Mr. HUNTER KLEE (Junior Student, Bentonville High School): We had our first Chamber breakfast as a group and we'd order our food and some of us were just getting our plates and Mr. Hicks said I'm going to have an announcement to make, we have been selected to perform in New York, in Carnegie Hall, and I dropped my fork. It was just incredible. Everyone's jaws dropped. It was just stunning.

(Soundbite of music)

BENTONVILLE HIGH SCHOOL CHAMBER CHOIR: (Singing in foreign language)

LUNDEN: And so for several months, the kids in Bentonville Chamber Choir rehearsed the Carnegie Hall repertoire, anticipating the day that conductor Craig Jessop would come to town to work with them. The day before his arrival, Michele Carter confessed.

Ms. CARTER: I'm terrified, because I was actually our choir department's librarian last year so I went through all of the who knows how many piece of music in our choir library and I just remember seeing Mormon Tabernacle, Craig Jessop, on a lot of music.

Mr. JESSOP: Well, it's a great honor for me to be with you and you sound terrific...

LUNDEN: And with that, Jessop went to work for two days of intense rehearsal.

Mr. JESSOP: One, two, three, four. One...

(Soundbite of music)

BENTONVILLE HIGH SCHOOL CHAMBER CHOIR: (Singing) One, two, three, four, one, two, three, four, one, two, three, four...

LUNDEN: He had the chorus used a technique called count singing. Senior and basketball team captain Collin Peterson(ph) explains.

Mr. COLLIN PETERSON (Senior Student, Bentonville High School): It helps to keep like an internal beat so you can keep up with the rhythm of the music.

Mr. JESSOP: Two, three, four, five...

LUNDEN: Jessop gave historical backgrounds on the composers.

Mr. JESSOP: Poulenc knew how to write a melody and it came out of the style of Faure, of Debussey, of Reval...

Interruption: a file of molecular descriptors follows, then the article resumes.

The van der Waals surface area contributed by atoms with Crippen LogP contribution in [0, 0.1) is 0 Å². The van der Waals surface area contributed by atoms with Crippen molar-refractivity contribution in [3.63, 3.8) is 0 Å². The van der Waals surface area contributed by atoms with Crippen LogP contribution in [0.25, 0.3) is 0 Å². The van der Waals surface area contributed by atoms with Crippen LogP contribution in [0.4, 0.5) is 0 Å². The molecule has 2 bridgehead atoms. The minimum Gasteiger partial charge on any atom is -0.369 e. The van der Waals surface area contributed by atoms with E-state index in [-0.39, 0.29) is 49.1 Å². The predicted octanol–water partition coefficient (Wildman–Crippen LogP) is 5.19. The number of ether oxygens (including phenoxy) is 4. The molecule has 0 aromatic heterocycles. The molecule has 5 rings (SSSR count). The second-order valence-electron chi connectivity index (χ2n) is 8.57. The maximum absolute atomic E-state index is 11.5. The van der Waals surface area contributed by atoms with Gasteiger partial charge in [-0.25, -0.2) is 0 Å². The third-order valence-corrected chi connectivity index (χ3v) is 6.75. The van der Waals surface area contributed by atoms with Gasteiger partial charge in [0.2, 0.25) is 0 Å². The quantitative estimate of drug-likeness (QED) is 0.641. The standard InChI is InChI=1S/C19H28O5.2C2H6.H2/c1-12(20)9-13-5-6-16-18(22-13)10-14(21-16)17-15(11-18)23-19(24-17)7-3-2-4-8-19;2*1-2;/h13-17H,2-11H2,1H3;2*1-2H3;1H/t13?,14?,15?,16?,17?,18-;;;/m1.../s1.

LUNDEN: And he just kept working on musical refinement.

Mr. JESSOP: (Unintelligible) two, three and four...

BENTONVILLE HIGH SCHOOL CHAMBER CHOIR: (Singing in foreign language)

Mr. JESSOP: It's been an excellent weekend with this young people. They are extremely well prepared. They are enthused. This is very sophisticated music, very sophisticated - and the kids are eating it up. They're really involved, musically and emotionally.

LUNDEN: Bentonville Choir director Terry Hicks found himself emotionally involved to.

Mr. HICKS: I try to teach the kids that the joy of music is the progression. And to see that happening by stepping back and watching, it was just absolutely wonderful to watch him mold them and watch him pull them through musical ideas and just to just watch the teaching and watch the learning.

LUNDEN: The kids were positively giddy standing in line after rehearsal to have Craig Jessop autograph their scores. And Michele Carter wasn't terrified anymore.

Ms. CARTER: I am so excited. I can't believe we have to wait another two months to perform with Craig again. I can't believe almost five, seven hours of rehearsal - however long we had. It got over so quickly. There's so much more we need to do. I just can't wait to get back on stage with him again.

LUNDED: She's getting her wish this weekend when the Bentonville Chamber Choir and their peers come to New York to prepare for their concert at Carnegie Hall on Monday night.

For NPR News, I'm Jeff Lunden.

(Soundbite of music)

BENTONVILLE HIGH SCHOOL CHAMBER CHOIR: (Singing in foreign language)

SIMON: And here is the Bentonville High School Choir in rehearsal. You can come to our Web site,

This is WEEKEND EDITION from NPR News. I'm Scott Simon.